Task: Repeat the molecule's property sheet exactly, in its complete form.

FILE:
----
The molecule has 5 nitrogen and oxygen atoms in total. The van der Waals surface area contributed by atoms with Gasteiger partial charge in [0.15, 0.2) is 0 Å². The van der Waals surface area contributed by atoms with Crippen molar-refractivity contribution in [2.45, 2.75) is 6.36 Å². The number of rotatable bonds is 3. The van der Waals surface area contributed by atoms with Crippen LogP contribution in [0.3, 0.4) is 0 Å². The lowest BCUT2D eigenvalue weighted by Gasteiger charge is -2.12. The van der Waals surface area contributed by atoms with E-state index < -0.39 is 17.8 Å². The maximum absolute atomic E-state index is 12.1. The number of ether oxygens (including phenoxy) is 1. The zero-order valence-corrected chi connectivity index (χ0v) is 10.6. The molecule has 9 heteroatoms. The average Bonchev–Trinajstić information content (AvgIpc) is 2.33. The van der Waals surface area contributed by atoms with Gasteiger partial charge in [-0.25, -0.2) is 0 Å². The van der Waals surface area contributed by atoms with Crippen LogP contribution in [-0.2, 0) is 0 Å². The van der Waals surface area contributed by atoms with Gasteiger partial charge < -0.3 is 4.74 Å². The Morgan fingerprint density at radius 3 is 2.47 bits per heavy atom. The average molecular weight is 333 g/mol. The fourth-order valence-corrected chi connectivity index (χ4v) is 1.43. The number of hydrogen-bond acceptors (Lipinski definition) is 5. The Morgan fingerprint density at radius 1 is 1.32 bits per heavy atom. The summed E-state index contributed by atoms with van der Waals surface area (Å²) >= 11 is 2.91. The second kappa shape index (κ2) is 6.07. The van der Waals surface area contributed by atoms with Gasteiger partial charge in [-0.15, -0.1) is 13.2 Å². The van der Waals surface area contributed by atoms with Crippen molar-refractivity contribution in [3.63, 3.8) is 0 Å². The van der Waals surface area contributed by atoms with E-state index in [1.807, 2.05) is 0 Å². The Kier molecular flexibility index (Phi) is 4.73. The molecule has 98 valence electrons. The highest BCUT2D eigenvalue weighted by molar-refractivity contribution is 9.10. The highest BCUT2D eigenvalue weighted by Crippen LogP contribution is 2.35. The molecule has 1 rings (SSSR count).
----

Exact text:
The molecule has 5 nitrogen and oxygen atoms in total. The van der Waals surface area contributed by atoms with Gasteiger partial charge in [0.15, 0.2) is 0 Å². The van der Waals surface area contributed by atoms with Crippen molar-refractivity contribution in [2.45, 2.75) is 6.36 Å². The number of rotatable bonds is 3. The van der Waals surface area contributed by atoms with Crippen LogP contribution in [0.3, 0.4) is 0 Å². The lowest BCUT2D eigenvalue weighted by Gasteiger charge is -2.12. The van der Waals surface area contributed by atoms with E-state index < -0.39 is 17.8 Å². The maximum absolute atomic E-state index is 12.1. The number of ether oxygens (including phenoxy) is 1. The zero-order valence-corrected chi connectivity index (χ0v) is 10.6. The molecule has 9 heteroatoms. The average Bonchev–Trinajstić information content (AvgIpc) is 2.33. The van der Waals surface area contributed by atoms with Gasteiger partial charge in [-0.25, -0.2) is 0 Å². The van der Waals surface area contributed by atoms with Crippen LogP contribution in [-0.2, 0) is 0 Å². The van der Waals surface area contributed by atoms with Gasteiger partial charge < -0.3 is 4.74 Å². The Morgan fingerprint density at radius 3 is 2.47 bits per heavy atom. The average molecular weight is 333 g/mol. The fourth-order valence-corrected chi connectivity index (χ4v) is 1.43. The number of hydrogen-bond acceptors (Lipinski definition) is 5. The Morgan fingerprint density at radius 1 is 1.32 bits per heavy atom. The summed E-state index contributed by atoms with van der Waals surface area (Å²) >= 11 is 2.91. The second kappa shape index (κ2) is 6.07. The van der Waals surface area contributed by atoms with Gasteiger partial charge in [-0.15, -0.1) is 13.2 Å². The van der Waals surface area contributed by atoms with Crippen molar-refractivity contribution in [3.63, 3.8) is 0 Å². The van der Waals surface area contributed by atoms with E-state index in [1.807, 2.05) is 0 Å². The Kier molecular flexibility index (Phi) is 4.73. The molecule has 98 valence electrons. The highest BCUT2D eigenvalue weighted by molar-refractivity contribution is 9.10. The highest BCUT2D eigenvalue weighted by Crippen LogP contribution is 2.35. The molecule has 1 rings (SSSR count).